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Let’s go back to the equation .The lowest common denominator of the fractions and is 8. So we’ll multiply the expression with those fractions by 8. Because we must preserve the equality of the equation, we’ll multiply the expression on the other side by 8, too. Now we’ve got .But wait—we just put parentheses back into the equation again. Now what? Simple, we go backto our old friend the Distributive Property once again. Once we multiply each term inside the parentheses by 8, both the parentheses and the fractions will disappear. Sweet.
In order to clear away the fractions from , we can multiply both sides of the equationby which of the following numbers?3 6 9 18A) 6B) 3 and 6
C) 9D) 6 and 18Show/Hide AnswerSummaryComplex, multi-step equations often require multi-step solutions. Before we can begin to isolate a variable, we might need to simplify the equation first. This may mean using the Distributive Property to remove parentheses, or multiplying both sides of an equation by a common denominator to get rid of fractions. Sometimes it requires both techniques.common denominatora number that is a multiple of all of the denominators in a group of fractionsDistributive Propertystates that the product of a number and a sum equals the sum of the individual products of the number and the addends: for all real numbers a, b, and c, a(b+ c) = ab+ acmulti-step equationan equation that requires more than one step to solvevariablea symbol that represents an unknown valueAdditive Inverse Propertystates that every real number added to its additive inverse (or opposite) will equal zero: For all real numbers a, a + (-a) = 0; also called Inverse Property of Additioncoefficienta number that multiplies a variable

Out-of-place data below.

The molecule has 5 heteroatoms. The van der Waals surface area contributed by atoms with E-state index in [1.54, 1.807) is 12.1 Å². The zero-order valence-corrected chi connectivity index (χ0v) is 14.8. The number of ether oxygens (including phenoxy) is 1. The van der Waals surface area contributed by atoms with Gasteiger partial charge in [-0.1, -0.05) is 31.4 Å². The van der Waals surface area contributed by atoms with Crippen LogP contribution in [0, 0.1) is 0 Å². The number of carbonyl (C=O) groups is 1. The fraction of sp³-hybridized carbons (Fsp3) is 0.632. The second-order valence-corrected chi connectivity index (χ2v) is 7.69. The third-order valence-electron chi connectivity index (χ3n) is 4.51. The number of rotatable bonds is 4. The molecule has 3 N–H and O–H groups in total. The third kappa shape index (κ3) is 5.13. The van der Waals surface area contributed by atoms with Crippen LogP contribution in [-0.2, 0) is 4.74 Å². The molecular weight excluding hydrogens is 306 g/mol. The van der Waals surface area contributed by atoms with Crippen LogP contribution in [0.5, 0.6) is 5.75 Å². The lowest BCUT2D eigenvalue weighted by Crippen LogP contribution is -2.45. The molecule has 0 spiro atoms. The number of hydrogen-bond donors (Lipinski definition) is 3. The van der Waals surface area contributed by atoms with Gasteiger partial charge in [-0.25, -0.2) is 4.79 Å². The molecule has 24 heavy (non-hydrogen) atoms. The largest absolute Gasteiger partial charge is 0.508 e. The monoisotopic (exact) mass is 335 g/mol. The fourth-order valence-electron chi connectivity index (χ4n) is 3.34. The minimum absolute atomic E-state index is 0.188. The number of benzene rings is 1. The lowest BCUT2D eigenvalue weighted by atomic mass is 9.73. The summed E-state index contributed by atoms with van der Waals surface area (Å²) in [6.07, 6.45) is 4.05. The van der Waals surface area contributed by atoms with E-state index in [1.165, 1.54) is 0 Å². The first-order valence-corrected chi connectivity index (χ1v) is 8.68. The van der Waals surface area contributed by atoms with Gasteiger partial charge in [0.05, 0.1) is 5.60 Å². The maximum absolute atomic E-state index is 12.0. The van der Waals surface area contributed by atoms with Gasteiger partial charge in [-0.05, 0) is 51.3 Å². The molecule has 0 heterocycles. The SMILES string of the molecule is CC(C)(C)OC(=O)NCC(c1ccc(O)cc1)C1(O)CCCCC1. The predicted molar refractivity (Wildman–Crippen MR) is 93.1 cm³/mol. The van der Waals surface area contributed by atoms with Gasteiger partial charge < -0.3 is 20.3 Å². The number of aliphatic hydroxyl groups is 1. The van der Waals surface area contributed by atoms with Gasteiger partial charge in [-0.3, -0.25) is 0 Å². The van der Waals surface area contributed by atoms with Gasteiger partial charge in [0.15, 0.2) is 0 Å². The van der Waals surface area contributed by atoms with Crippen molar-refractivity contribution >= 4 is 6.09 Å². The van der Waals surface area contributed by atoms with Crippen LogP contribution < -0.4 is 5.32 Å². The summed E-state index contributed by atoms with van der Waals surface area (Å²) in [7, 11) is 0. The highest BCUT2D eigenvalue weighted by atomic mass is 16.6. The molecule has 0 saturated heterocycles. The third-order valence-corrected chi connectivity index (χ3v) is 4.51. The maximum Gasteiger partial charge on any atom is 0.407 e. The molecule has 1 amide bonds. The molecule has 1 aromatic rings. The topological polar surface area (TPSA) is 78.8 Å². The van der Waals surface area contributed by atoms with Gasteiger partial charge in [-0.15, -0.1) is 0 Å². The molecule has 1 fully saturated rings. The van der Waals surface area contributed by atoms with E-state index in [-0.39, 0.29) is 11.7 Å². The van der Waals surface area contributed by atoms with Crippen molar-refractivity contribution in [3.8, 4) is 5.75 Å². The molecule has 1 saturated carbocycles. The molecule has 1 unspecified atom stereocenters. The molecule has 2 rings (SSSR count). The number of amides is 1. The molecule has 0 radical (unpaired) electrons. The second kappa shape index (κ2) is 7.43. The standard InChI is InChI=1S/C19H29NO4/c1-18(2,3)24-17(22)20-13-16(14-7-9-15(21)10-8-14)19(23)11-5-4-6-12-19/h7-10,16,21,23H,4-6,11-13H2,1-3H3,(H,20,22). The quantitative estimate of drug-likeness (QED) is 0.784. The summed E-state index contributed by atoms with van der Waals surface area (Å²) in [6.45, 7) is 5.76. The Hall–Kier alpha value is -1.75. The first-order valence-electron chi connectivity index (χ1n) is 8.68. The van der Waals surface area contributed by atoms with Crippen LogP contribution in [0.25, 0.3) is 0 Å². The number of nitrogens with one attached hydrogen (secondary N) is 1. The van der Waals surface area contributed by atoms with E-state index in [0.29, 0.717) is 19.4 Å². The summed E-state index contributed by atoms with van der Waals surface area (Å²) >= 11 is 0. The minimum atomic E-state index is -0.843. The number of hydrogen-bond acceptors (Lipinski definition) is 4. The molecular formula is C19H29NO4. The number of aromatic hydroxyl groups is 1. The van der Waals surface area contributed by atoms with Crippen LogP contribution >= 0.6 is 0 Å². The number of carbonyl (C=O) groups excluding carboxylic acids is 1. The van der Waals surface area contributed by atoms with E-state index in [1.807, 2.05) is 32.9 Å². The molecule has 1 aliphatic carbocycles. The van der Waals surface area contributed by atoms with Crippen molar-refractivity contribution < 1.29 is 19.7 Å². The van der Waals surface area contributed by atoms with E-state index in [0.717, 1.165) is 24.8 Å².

equationa statement that describes the equality of two expressions by connecting them with an equals signInverse Operationsoperations that undo or cancel one another, such as addition/subtraction and multiplication/divisionMultiplicative Inverse Propertystates that any number multiplied by 1 over that number equals 1: For all real numbers a, ; also called Inverse Property of MultiplicationProperty of Equalitystates that the equality of an equation is maintained when both sides have the same value added, subtracted, multiplied, or dividedvariablea symbol that represents an unknown value